College gathers survey responses, considers adjustments to sexual misconduct policy

Ana López, Staff Writer

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As part of a national trend at colleges and universities, the Luther College entities responsible for sexual assault policies have conducted the Sexual Assault Climate Survey. The results of the survey will be used to assess, and possibly alter, the current sexual assault and sexual misconduct policies at Luther.

Vice President and Dean for Student Life Corey Landstrom has been in charge of conducting the voluntary and anonymous survey over the past month. The survey asks for respondents’ viewpoints on sexual assault on campus, the overall climate of the institution, the effectiveness of Luther staff’s response when dealing with a crisis, and the college’s overall demographics. The survey accommodated all students regardless of whether they have experienced any type of unwanted sexual contact.

Luther has been working with the Higher Education Data Sharing Consortium (HEDS), a group of “private colleges and universities that collaboratively share, analyze, and use data of all kinds to advance their institutional missions,” according to the HEDS webpage.

Associate Director of Human Resources and Title IX Coordinator Matthew Bills said that Luther is currently analyzing survey responses, which it will use to shape Luther’s sexual assault and misconduct policies.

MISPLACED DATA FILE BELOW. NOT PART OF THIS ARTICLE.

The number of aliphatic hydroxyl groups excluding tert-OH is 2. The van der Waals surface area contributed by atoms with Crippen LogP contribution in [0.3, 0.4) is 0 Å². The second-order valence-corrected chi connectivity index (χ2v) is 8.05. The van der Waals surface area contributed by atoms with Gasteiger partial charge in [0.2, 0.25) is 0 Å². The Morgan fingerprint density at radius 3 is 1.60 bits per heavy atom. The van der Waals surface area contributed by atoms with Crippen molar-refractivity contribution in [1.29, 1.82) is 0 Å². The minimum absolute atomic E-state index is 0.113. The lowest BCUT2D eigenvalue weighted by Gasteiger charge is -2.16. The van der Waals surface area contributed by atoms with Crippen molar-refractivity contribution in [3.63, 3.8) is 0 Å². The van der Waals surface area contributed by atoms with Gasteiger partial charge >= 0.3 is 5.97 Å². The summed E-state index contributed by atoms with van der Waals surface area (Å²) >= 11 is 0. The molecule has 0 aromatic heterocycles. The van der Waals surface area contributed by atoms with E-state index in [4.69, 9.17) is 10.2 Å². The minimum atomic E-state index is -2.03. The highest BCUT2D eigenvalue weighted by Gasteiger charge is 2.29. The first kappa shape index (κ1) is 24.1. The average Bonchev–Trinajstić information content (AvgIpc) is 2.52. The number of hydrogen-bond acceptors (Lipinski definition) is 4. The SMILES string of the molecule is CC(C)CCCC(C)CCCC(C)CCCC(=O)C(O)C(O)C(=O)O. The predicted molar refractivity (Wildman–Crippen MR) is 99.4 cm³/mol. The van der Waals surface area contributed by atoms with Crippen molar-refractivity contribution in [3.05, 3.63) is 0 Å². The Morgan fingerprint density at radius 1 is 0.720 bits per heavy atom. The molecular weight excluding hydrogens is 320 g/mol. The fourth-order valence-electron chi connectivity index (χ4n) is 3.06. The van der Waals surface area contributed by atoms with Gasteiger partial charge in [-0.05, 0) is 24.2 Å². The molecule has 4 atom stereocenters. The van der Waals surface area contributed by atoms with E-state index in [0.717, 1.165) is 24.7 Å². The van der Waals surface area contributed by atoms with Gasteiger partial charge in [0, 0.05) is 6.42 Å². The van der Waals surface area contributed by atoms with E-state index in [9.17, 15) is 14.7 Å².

“We didn’t go in with specific goals or areas we are targeting, but we think it is a good idea to periodically take a step back,” Bills said. “[We want to] look at our policies and ask our students how the policies are serving them.”

According to Landstrom, Luther’s Institutional Assessment and Research — a department that  gathers, interprets, and shares data — will analyze the survey responses and then relay them to Bills and the Student Life Office for review. Landstrom said that Student Senate, the Diversity Council, the Campus Life Committee, and the College Assessment Committee will also receive the results.

As stated in the student handbook, the current sexual misconduct policy is zero-tolerance. According to Bills, the Student Life Office designs and frequently drafts the sexual misconduct policies, which it will modify based on the survey results. Bills added that the policies are constantly subject to minor changes based on feedback.

“Every number of years we have done a complete and thorough rewrite of the policies,” Bills said. “[This most recently occurred in] 2012 or 2013 under the leadership of Landstrom.”

The United States Department of Education’s Office for Civil Rights (OCR) ensures that these laws are enforced and have created a list of “best practices” for colleges to follow, in which the sexual assault policy survey is included for colleges and universities nationwide. Under the supervision of Landstrom and Bills, the Student Life Office will incorporate any approved changes to these policies, which Bills said will most likely occur during the summer of 2017.

Norse Against Sexual Assault (NASA) member Brigid Burke (‘18) said that it is difficult to standardize conceptions of sexual misconduct.

“I think it is hard because people define sexual assault differently,” Burke said. “It is really hard to get genuine answers because we are not laying out a groundwork of how we are defining each thing.”

Burke also explained that NASA and the administration often work together to address the needs of the student body regarding sexual misconduct on campus and will continue to do so after the survey results are collected.

Bills emphasized the importance of student engagement and input in these processes.

“If students have questions or concerns, [they should] come talk to us,” Bills said. “We love to hear from students any time — my door is always open.”

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